Vaetchanan: If at first...

Sometimes, it is better to do some than to try and do it all. Sometimes, now is too soon.

Rabbi Dr. Eliyahu Safran, | updated: 04:37

Rabbi Dr. E.Safran
Rabbi Dr. E.Safran
INN:RS

It is not your responsibility to finish the work [of perfecting the world], but you are not free to desist from it either –

- Rabbi Tarfon, Pirkei Avot 2:16

Failure will make you better

-  Anon

Our culture is relentless in driving us forward to do! do! do!   Everything is black and white. You succeed, or you fail. You are with me or you are against me.  You are good, or you are bad. Do it! Do it! Do it!

And don’t put off for tomorrow what you can do today!

The result of this constant demand for our time, our attention, our perfection is corrosive damage to our goodness and our holiness.  That said, the notion of “getting things done” is hardly new.  After all, it was our great sage Hillel who taught, “If not now, when?”  However, as we can see, our tradition is more nuanced and, frankly, more forgiving than the insistence of the larger culture.

Sometimes, it is better to do some than to try and do it all.

Sometimes, now is too soon.

Then Moshe set aside three cities on the bank of the Jordan, on the east…” (Devarim 4:41).   At first glance, the narrative is straightforward.  We read these words and focus more on the purpose of these cities than the building of them, which was as cities of refuge.  We pause to laud the compassion and wisdom Moshe once again displays.

And yet, a closer reading raises curious questions.  There is something “off” with the grammar and, knowing that nothing is accidental in Torah, we find ourselves troubled.  Az yavdil translates, “then Moshe will divide three cities…”  That is, Moses will build three cities in the future.  Now we must ask, Did Moshe set these cities aside at that time, or were these cities separated later?  

In answering, Rashi seeks a lofty middle ground.  Yes, Moshe did indeed set aside the cities at that time, but they would not be officially designated as Arei Miklat – cities of refuge – until the entire Land of Israel was conquered.  Az and yavdil – present and future.  Rashi teaches that the cities Moshe separated now would only come into existence in the future, when the other cities of refuge were to be designated and, it is worth noting, after Moshe dies.

Which raises a compelling question – why would Moshe begin something that a priori he knew he would not and could not complete?    

Our lives are filled with unfinished projects and tasks, things we begin with good intentions and determination but which, for one reason or another, were never realized.   But it is a rare project that we begin knowing in advance that we will not complete it.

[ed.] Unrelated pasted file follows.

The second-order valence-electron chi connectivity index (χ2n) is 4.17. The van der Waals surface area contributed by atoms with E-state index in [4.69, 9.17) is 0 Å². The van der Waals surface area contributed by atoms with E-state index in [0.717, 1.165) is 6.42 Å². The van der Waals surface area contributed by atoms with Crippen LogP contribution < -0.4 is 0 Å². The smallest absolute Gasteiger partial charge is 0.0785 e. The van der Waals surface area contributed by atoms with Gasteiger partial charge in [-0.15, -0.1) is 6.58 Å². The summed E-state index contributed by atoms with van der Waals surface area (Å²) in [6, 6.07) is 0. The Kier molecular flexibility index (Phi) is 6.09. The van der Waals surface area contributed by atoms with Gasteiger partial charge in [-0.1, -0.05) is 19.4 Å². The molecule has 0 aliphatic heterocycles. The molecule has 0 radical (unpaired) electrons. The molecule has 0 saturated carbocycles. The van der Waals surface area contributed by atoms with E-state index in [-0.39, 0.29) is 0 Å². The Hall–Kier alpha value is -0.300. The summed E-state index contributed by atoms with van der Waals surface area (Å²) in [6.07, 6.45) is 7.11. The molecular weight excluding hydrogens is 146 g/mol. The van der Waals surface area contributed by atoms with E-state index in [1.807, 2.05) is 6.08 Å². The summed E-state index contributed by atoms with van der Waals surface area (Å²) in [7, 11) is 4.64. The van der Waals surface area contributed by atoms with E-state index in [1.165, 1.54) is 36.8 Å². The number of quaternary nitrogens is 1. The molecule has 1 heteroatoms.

What is the sense of such a thing?  

The argument – why bother turning your task to something if you can’t complete it, or if your contribution to its solution seems small? – is the argument of yetzer ha’ra!  It is an argument that presumes our lives are small and meaningless.  To embark upon a task that you know you cannot complete is to embrace the transcendence of life; to affirm that there are actions important enough to bequeath to others even though you will never share in their benefit.

Imagine, as the Chofetz Chaim did in giving a mashal, that you are walking along a beach.   As the waves roll in, they deposit jewels and precious stones along the shore.  As far as you can see ahead and behind you, there are glimmering jewels, piling higher and higher.  

If such a thing were to happen to you, what would you do?  Would you shrug your shoulders and say, there are too many jewels here for me to pick up all of them, so why even start?  Or, will you begin collecting as many of the precious stones as you are able, knowing each one is precious?

These jewels are like Torah and mitzvot. We can never “mine” all the treasures of either, but we gain unimaginable riches by collecting as much as we can!

So, it is with the last lesson Moshe bequeathed to us.  At the end of his life, communicating his final prophecies, deep in the task of writing 13 sifrei Torah he still found time to set aside the cities of refuge, knowing even as he did they would remain “inactive” until long after he was gone.   He knows the task can’t be completed but he sees an opportunity, a singular opportunity, to perform one more mitzvah, one more good deed and he embraces that opportunity, knowing that each mitzvah has value and worth beyond imagining.

How different Moshe’s lesson from our own demanding culture, our “black or white, all or nothing, are you with me or against me…” ethos that keeps us from doing what we can because we can never do all that we want.